Cornerstone #2: Habits are not easily broken; they are replaced by layering new behavior patterns on top of the old ones over time. Since many habits have been internalized for years, it’s foolish to assume that 3 or 4 weeks of training will override the old, destructive patterns. To change any habits, including substance abuse, self-ridicule, eating disorders, and any other destructive lifestyles, forget about the 30-day wonder-cures, the 60-day diet delights, and the get-fit, get-rich-quick fads. Give yourself about a year to internalize permanent change. Be patient. It took a number of years and observation, imitation, and repetition for you to pick up, and store your current habits.
Cornerstone #3: A daily routine adhered to over time will become second nature, like brushing your teeth, or driving your car. Continue to practice your mistakes on the golf driving range, you’ll remain a high-handicap duffer. Learn from a professional, and then practice the correct swing with each club as demonstrated by the pro, and you’ll become the pride of your foursome.
My favorite true story is about United States Air Force Colonel George Hall. He was a pilot who was shot down and parachuted into enemy territory. Five and a-half years in solitary confinementin a prisoner of war camp. In his cell alone, in black pajamas and bare feet, pacing in his cell for five and a-half years, with no light, no talking to other prisoners, and one plate of rice each day.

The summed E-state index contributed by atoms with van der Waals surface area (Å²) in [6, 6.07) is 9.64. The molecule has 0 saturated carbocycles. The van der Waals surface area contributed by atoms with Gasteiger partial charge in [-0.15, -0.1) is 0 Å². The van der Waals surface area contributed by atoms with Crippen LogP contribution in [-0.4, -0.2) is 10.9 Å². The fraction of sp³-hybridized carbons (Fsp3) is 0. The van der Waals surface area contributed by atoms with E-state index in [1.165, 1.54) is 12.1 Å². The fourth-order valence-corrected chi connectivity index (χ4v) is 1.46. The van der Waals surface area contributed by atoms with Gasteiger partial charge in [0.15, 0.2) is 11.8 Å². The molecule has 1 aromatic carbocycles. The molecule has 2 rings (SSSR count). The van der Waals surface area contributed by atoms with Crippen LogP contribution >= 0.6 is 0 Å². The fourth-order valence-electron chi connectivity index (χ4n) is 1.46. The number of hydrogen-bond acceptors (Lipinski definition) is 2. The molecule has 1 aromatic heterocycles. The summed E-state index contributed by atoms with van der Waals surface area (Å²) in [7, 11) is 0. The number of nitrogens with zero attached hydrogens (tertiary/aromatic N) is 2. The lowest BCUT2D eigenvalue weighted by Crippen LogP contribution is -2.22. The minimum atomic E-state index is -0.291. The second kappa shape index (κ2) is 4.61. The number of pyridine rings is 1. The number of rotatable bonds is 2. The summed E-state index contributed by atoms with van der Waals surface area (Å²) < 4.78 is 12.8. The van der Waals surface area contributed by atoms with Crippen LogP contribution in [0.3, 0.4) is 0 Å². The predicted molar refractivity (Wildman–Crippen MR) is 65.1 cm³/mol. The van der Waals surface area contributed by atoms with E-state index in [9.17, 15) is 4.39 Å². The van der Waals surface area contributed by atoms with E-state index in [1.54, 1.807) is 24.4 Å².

To keep his sanity and pass the time, he decided to play golf in his imagination. You see, he had been a four handicap golfer, averaging about 76 strokes per 18 holes, before he was captured.ity. He played one round of golf every day for five and a-half years. He put an invisible ball on the tee and drove the ball down the fairway. He used his other clubs and irons to reach the green. He measured the putts going through the motions of pulling the flag out and watched his ball go in the cup. For five and a-half years, he re-played every game he’d ever played well. He also pre-played every game he’d only seen the pros play on television. Pre-play and re-play. After five and a-half years, he became atrophied and his eyesight weakened. And, he was withered and underweight. And, he came back and went to the New Orleans PGA Open and shot a 76. Four over par matching his former handicap. But he hand not played on a real golf course in nearly 6 years. And, the media said, “Wow! Congratulations, Colonel! Beginners re-entry luck?” He said, “Luck? Are you kidding? I never three–putted a green in five and a-half years.” And, they said, “Sir, did you have a golf course at the POW camp?” He said, “Yeah, in a way. We all have one. In your imagination, you never miss.” In the POW camp he was doing within while he was doing without.